When we lived in Estonia, we used to be awakened every morning by TV hosts Marko and Anu of Eesti Terevision telling us about all the amazing things happening in Estonia, like car accidents and Juhan Parts' pet kitten. They'd also play music videos, some of which were totally NOT appropriate for morning television, like Missy Elliot's "One Minute Man" (break me off/show me what you got/cos I don't want/no one minute man). Good thing I only understood that one. Now I liked waking up to Marko and Anu, but what I really hated was when the Tartu crew took over on Fridays. From a misty tower somewhere in South Estonia two not so nice looking kids that looked like they'd both just smoked a fat spliff, yawned out the morning news in their flat south Estonian accents.
"How boring," I thought. "Glad I'm up here in Tallinn where everyone is so rich and beautiful, and I can go to Stockmann whenever I want, and I can go peruse the cake section at Kaubamaja and get some meekook, and maybe I'll see someone famous, like Alex Lepaja at the Söörikukohvik on Kentmanni Street or Meelis Atonen getting out of his shiny, black car." To me, at that time, Tallinn was where everything was happening. Tartu was just some college town. But these days I am not so sure. Things have been changing in me. My tastes have grown. I no longer want sweet lemonade. I want iced tea. And maybe, if we returned, I wouldn't want to live in the city of Kroonika, where all the girls get their nails done and then shimmy straight over to the tanning salon for the Scandinavian golden brown. Maybe I'd prefer that college town with its dreadlocked kids and snoozy mornings.
I'm an ocean boy. I've always lived near it, and most of my ancestors lived near it too. As far as I know, only one of my ancestors came from a place that was not near an ocean or sea (Sebnitz, on the German-Czech border). But everybody else comes from the water, and I've got it in my veins. I can't stand being away from the sea. My mind needs mental barriers. It NEEDS to know that just out there, a few kilometers down the road, is a big salty continent-defining mass of sogginess. So I would expect that Tartu, with it's meandering little river would not cut it. But somehow, it does.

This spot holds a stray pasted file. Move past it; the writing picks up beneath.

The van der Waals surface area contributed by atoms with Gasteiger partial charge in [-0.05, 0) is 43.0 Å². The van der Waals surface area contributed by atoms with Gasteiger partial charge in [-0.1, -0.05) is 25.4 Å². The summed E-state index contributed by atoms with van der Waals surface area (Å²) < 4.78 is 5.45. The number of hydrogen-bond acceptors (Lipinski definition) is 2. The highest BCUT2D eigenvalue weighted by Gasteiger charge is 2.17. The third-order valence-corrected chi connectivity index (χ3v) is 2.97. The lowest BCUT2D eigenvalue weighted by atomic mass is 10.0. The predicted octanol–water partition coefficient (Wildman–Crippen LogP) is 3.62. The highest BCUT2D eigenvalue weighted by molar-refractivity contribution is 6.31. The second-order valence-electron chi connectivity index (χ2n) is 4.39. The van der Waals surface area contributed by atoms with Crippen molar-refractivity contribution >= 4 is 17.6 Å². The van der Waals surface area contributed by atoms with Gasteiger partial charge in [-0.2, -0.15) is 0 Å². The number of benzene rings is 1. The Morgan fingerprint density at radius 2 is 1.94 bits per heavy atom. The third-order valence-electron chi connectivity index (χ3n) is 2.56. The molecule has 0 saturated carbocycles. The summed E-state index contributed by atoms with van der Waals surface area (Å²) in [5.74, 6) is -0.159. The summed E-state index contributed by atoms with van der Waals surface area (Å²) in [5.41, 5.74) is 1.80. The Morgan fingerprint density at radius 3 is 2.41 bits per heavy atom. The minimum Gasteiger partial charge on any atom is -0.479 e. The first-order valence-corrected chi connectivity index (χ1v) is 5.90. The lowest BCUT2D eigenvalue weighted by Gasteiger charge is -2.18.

For one, Tartu has some nasty Soviet leftovers, but it's not like Tallinn, where parts of the city still look like Beirut circa 2006. But actually, in some ways it's prettier than most of Tallinn, aside from the Old Town. And Vanalinn is filled with girls selling nuts and postcards, and Italian tourists with babies crying for gelato, and 24-hour prõnkssodur watches. Not so in Tartu. Tartu is like a confectioners paradise compared to Tallinn. It's colorful buildings look so good, you could strip them of their sugary icicles and snack on their creamy moldings. Plus in Tartu they have Tsink Pekk Pang - or however you spell it. The food there is GOOD.
Another good thing about Tartu is the fact that all the major heads make it a point to stop there. When famous DJs like LTJ Bukem come to Estonia, they stop in Tartu. And in a way, I feel they are appreciated more. It's not the biggest city (about 100,000 people) but you can do things there. Even if you read poetry by Michael McClure, it's possible you could generate a sizeable crowd. You've got to appreciate an Estonian city with two reputable Chinese restaurants within 300 yards of one another.
Plus Tartlased, for whatever reason, seem more genuinely international than Tallinnlased. In my mind this is distinguished between the people from Tartu looking 'normal' while the kids from Tallinn look like they are going to a party 24-7. You know exactly what I am talking about. The untrustworthy group posturing. The bleached out hair. The suave earring. The fondness for A. Le Coq. The anxious text messaging thumb. Tallinn teens are so trendy, I even feel intimidated. And I am a 26-year-old geezer.
Now, I'm not totally dissing Tallinn. I'm just saying that as I move from lemonade to iced tea, and from chocolate cookies to bowls of fruit, and from rock to the boss nova, maybe my heart is setting a bit on Tallinn and moving on to Tartu.
And maybe those hungover kids with the dreadlocks weren't so bad afterall.